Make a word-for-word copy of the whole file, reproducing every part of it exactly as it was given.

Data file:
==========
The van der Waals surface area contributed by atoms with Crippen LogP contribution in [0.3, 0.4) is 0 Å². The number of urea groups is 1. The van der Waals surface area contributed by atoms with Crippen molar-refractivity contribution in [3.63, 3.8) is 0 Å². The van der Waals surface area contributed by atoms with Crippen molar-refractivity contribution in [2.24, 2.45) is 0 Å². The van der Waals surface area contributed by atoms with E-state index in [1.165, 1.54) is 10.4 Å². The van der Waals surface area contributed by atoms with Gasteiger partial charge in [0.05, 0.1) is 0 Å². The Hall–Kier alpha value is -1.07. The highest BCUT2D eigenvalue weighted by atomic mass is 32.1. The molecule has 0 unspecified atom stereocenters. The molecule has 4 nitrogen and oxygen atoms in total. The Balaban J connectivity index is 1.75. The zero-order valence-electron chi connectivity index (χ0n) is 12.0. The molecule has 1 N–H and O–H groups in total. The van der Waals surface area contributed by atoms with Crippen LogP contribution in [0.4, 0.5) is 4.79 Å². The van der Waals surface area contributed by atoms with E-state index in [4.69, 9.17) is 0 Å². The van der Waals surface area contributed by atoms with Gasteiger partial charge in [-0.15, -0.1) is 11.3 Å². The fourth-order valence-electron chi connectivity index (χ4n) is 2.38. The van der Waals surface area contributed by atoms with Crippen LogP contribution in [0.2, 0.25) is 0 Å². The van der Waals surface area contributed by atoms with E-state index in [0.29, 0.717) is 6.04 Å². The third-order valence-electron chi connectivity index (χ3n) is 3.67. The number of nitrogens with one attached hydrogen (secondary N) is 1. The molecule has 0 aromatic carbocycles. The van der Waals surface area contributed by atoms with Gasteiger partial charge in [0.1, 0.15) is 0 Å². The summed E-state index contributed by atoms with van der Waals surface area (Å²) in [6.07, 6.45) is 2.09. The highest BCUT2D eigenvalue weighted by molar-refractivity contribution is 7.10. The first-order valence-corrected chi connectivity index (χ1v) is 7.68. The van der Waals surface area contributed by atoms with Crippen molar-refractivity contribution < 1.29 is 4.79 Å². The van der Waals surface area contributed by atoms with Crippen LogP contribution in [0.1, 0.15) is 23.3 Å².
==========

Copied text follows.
The van der Waals surface area contributed by atoms with Crippen LogP contribution in [0.3, 0.4) is 0 Å². The number of urea groups is 1. The van der Waals surface area contributed by atoms with Crippen molar-refractivity contribution in [3.63, 3.8) is 0 Å². The van der Waals surface area contributed by atoms with Crippen molar-refractivity contribution in [2.24, 2.45) is 0 Å². The van der Waals surface area contributed by atoms with E-state index in [1.165, 1.54) is 10.4 Å². The van der Waals surface area contributed by atoms with Gasteiger partial charge in [0.05, 0.1) is 0 Å². The Hall–Kier alpha value is -1.07. The highest BCUT2D eigenvalue weighted by atomic mass is 32.1. The molecule has 0 unspecified atom stereocenters. The molecule has 4 nitrogen and oxygen atoms in total. The Balaban J connectivity index is 1.75. The zero-order valence-electron chi connectivity index (χ0n) is 12.0. The molecule has 1 N–H and O–H groups in total. The van der Waals surface area contributed by atoms with Crippen LogP contribution in [0.4, 0.5) is 4.79 Å². The van der Waals surface area contributed by atoms with E-state index in [4.69, 9.17) is 0 Å². The van der Waals surface area contributed by atoms with Gasteiger partial charge in [-0.15, -0.1) is 11.3 Å². The fourth-order valence-electron chi connectivity index (χ4n) is 2.38. The van der Waals surface area contributed by atoms with Crippen LogP contribution in [0.2, 0.25) is 0 Å². The van der Waals surface area contributed by atoms with E-state index in [0.29, 0.717) is 6.04 Å². The third-order valence-electron chi connectivity index (χ3n) is 3.67. The number of nitrogens with one attached hydrogen (secondary N) is 1. The molecule has 0 aromatic carbocycles. The van der Waals surface area contributed by atoms with Gasteiger partial charge in [0.1, 0.15) is 0 Å². The summed E-state index contributed by atoms with van der Waals surface area (Å²) in [6.07, 6.45) is 2.09. The highest BCUT2D eigenvalue weighted by molar-refractivity contribution is 7.10. The first-order valence-corrected chi connectivity index (χ1v) is 7.68. The van der Waals surface area contributed by atoms with Crippen molar-refractivity contribution < 1.29 is 4.79 Å². The van der Waals surface area contributed by atoms with Crippen LogP contribution in [0.1, 0.15) is 23.3 Å².